@naptown_ninja That answer doesn't work for me. If your offense has to be dumbed-down for your rookies (or incoming personnel, your system is not a very good one. The NFL has huge turnover every year, and so you need to have a system that works with simplicity.
How many times did we see Luck have to point to exactly where a motioned player was supposed to end up (including Wayne on one play)? If your rookies don't have that figured out, stop putting people in motion! The brilliance of the Manning/Moore era was its simplicity. It allowed everyone, including practice squad guys, to know the whole playbook quickly thus allowing them to make an immediate impact.
Arian's has quickly become the coach I am most concerned about within this system.
@mattshedd I don't know that that the O is dumbed down for the new guys. It's just a thought. Arians has said that Luck was not the rookie he was worried about. I really think that the offense was blown up at the point of attack over and over again. No run game + no pass pro does not = bad scheme. It = bad line play.
BTW Peyton did PLENTY of screaming a rookies who ran the wrong route missed a blitzer. The simple thing about Manning/Moore was where to line up. After the snap it was anything but simple for the receivers.
(1) I know this is popular thought amongst national media types (never ones to over react after one game), but do any real Colts fans wish we had taken RGIII over Luck? (Not me, I still believe over the long haul Luck will be the much better player.)
(2) How the hell did the 2010 Colts make the playoffs and come a Blair White drop (Blair White!!!!!!) of winning a playoff game? (Hint: His first and last initials are "P" and "M', middle name "Freakin'".
@DougEngland In response to your first question: No.
RG3 benefited from a good supporting cast, weak opponent, and really good play-calling. Whereas Andrew Luck had none of those benefits. Of course, that won't stop national media trying to stir up a controversy / story.
There's a good analysis of the Redskins-Saints game over at Football Outsiders (http://www.footballoutsiders.com/any-given-sunday/2012/any-given-sunday-redskins-over-saints).
I always remembered the Steelers, in shotgun, putting Miller or Spaeth in teh backfiled quite often, or at least leaving one into block and go on a delayed release.
I don't mind the not running part, especially since it probably wouldn't be that successful.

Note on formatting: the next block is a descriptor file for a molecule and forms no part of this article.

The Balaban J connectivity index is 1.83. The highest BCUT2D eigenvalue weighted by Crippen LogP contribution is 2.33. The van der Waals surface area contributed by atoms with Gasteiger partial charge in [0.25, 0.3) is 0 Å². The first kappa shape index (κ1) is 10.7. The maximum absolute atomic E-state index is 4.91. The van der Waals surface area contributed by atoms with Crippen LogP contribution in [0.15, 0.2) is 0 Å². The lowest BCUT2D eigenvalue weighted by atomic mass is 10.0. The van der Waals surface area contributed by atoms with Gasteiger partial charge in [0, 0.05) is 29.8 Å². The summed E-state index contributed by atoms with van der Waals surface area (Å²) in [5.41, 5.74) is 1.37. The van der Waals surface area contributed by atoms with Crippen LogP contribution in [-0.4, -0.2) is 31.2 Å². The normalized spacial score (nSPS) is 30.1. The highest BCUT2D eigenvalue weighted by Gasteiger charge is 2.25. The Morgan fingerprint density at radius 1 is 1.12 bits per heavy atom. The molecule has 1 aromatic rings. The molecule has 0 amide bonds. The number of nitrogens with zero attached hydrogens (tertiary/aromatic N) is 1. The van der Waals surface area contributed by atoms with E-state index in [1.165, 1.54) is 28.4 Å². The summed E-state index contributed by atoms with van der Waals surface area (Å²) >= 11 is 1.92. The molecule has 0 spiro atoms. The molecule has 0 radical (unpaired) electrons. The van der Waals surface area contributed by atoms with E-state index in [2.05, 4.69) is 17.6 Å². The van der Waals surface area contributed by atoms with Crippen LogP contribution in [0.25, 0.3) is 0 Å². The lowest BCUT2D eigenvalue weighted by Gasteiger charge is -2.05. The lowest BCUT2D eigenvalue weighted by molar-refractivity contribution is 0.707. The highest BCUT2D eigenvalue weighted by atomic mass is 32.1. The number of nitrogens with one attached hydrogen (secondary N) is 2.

I will be interested to see next week. They better but Allen or a RB at all times on Jared Allen. Kevin Williams could also destroy Seth Olsen (will Reitz be back?), but Allen is terrifying.
Arians has always been heavily pass first, and has shown little adaptability over the years. I'm really questioning getting him and not putting some resources into updating the line. THat better be one of the key tasks in offseason 2013. The one saving grace is the Bears are a good defense, but I have a feeling that even against the most flaccid of defenses the Colts will play the results will be somewhat similar.
While I thought there could be more quick passes, I actually have no problem with such an "unbalanced" pass to run ratio in and of itself. In general, balance doesn't actually mean much, and if you got a QB who can throw, I'm all for unleashing the guy. But even with that said, Greg does have a totally legitimate point about this game specifically: Perhaps some rushing would've kept the pass rush at bay a bit and kept Luck upright.
To be honest, though, I think some short passes - bubble screens, short dumps and screens to the running back after he chips on the way out, etc. - would be just as effective, but that's me. I'm only in favor of rushing to keep defenses "honest" when the offensive line is capable of dictating to the defense, and really, this offensive line is anything but. As woeful as the guards and right tackle are, I can see opponents keeping with the pass rush and still getting to where they can disrupt a rushing play if and when they need to. That's why I'm not really in favor of rushes with this interior line and right tackle: They suck. The faster the ball is to or past the line of scrimmage, the better for all involved, and a screen, short pass to the running back, or bubble screen out wide is faster and can be as effective, if not more so, as a rush given the Colts current personnel.
Now, if and when Indy gets some real guards, that all changes. You can do some honest rushing for honest yardage, and at that point your O-line can help force the opposing defense to play back a bit. But with Indy's guards, I don't see that right now. For now, the only advantage I see in rushing in that it would get the ball out of Luck's hands and into Browns, therefore Brown would take the abuse (sorry, Donald, but RBs are meant to take more abuse than QBs), but again, the same can be accomplished through the short pass, so that's what I'm in favor of.